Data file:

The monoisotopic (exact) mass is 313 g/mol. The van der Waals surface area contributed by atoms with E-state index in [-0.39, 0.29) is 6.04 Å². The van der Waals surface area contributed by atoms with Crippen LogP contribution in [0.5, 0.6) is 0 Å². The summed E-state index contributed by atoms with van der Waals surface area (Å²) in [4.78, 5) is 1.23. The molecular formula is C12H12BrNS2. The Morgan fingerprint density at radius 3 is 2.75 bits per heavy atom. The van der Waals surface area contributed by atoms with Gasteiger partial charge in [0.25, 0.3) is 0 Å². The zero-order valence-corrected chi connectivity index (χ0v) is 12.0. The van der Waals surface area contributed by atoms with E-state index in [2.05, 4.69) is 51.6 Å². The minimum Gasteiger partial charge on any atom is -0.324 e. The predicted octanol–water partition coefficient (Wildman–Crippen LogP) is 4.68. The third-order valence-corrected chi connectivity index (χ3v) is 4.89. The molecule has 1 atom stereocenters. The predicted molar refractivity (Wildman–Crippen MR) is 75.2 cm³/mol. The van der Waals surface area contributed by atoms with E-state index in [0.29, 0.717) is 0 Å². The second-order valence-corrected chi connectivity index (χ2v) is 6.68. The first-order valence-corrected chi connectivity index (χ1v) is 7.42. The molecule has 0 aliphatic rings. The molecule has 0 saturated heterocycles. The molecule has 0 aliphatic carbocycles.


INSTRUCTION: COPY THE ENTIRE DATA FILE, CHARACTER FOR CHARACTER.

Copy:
The monoisotopic (exact) mass is 313 g/mol. The van der Waals surface area contributed by atoms with E-state index in [-0.39, 0.29) is 6.04 Å². The van der Waals surface area contributed by atoms with Crippen LogP contribution in [0.5, 0.6) is 0 Å². The summed E-state index contributed by atoms with van der Waals surface area (Å²) in [4.78, 5) is 1.23. The molecular formula is C12H12BrNS2. The Morgan fingerprint density at radius 3 is 2.75 bits per heavy atom. The van der Waals surface area contributed by atoms with Gasteiger partial charge in [0.25, 0.3) is 0 Å². The zero-order valence-corrected chi connectivity index (χ0v) is 12.0. The van der Waals surface area contributed by atoms with E-state index in [2.05, 4.69) is 51.6 Å². The minimum Gasteiger partial charge on any atom is -0.324 e. The predicted octanol–water partition coefficient (Wildman–Crippen LogP) is 4.68. The third-order valence-corrected chi connectivity index (χ3v) is 4.89. The molecule has 1 atom stereocenters. The predicted molar refractivity (Wildman–Crippen MR) is 75.2 cm³/mol. The van der Waals surface area contributed by atoms with E-state index in [0.29, 0.717) is 0 Å². The second-order valence-corrected chi connectivity index (χ2v) is 6.68. The first-order valence-corrected chi connectivity index (χ1v) is 7.42. The molecule has 0 aliphatic rings. The molecule has 0 saturated heterocycles. The molecule has 0 aliphatic carbocycles.